The opening of three casinos in New York state in barely three months is being watched with more than just passing interest by Oneida County Executive Anthony J. Picente Jr.
He’s anxious to see if the casinos to the east, west and in the Southern Tier are going to hurt county revenues. If they draw gamblers away from the Oneida Indian Nation’s venues in Oneida and Madison counties, Oneida County stands to receive less of the slot machine money paid to the state by the Oneidas.
The county gets 25 percent of the revenue the nation shares with New York, under an agreement approved by the state, the tribe, and Oneida and Madison counties in 2013. When the total increases, the county’s share goes up. Similarly, if the slot machine revenue sent to Albany by the tribe decreases, the payout to the county falls too.
In 2016, the county received $15,353,110. For 2014, the first year the agreement was in effect, the county got $10,373,565. These figures do not include the annual $2.5 million payment from the state to the county to settle back property tax claims. These payments will continue for about 16 more years.
The potential threat to the county’s casino revenue stream because of the increased competition for gamblers comes at a time when sales tax money is stagnant. Sales tax is the county’s largest revenue source, accounting for nearly 25 percent of the total.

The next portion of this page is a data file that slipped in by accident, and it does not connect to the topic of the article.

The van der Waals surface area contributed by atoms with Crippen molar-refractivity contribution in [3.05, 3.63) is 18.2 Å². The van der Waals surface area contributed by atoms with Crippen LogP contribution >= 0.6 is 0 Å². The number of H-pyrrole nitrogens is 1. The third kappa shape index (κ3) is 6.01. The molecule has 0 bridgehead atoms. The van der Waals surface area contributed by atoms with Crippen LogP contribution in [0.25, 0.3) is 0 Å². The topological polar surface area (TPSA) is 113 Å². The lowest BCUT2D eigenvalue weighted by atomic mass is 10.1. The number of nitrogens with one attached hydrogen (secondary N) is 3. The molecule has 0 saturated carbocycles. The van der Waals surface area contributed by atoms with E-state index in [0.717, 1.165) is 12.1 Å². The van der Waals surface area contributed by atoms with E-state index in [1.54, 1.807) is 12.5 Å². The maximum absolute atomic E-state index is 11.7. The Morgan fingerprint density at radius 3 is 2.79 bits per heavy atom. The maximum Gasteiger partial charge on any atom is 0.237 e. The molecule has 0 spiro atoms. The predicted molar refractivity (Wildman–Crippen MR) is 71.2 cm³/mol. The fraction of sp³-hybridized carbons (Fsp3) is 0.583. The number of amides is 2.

Furthermore, local governments like counties are hesitant when it comes to raising property taxes, especially because of the state tax cap.
The millions of dollars received because of the tribe’s massive Turning Stone Resort Casino in Verona, as well as its other gaming venues, have helped the county hold the line on property taxes in recent years. In fact, there was a tax levy reduction in 2016.
Now, with new gaming facilities seeking to attract customer bases, it remains to be seen if Oneida County’s three-year history of increased casino revenue continues. Picente has been warning for awhile that he can’t keep proposing budgets that don’t increase the tax levy but spend more on services.
The new casinos are del Lago in Seneca County between Syracuse and Rochester, the Rivers Casino in Schenectady and Tioga Downs Casino in Nichols. A fourth one is slated to open in the Catskills in 2018.
There are now 16 casinos or racetracks with video-lottery terminals in New York north of New York City.
With the increased competition for gaming dollars in mind, the county executive is looking at a gaming venue in downtown Utica, as part of his plan to create a top notch entertainment district in the county’s largest city. He says adding a small casino could help keep more local gamblers at home and maybe draw some new ones from outside of the immediate area. He proposed the partnership with the Oneidas in his State of the County address March 2.
It would not have the same emphasis on food-and-beverage establishments like Turning Stone does.
Because the proposed casino wouldn’t be on tribal land, approvals would be needed from the U.S. Department of Interior and the governor’s office.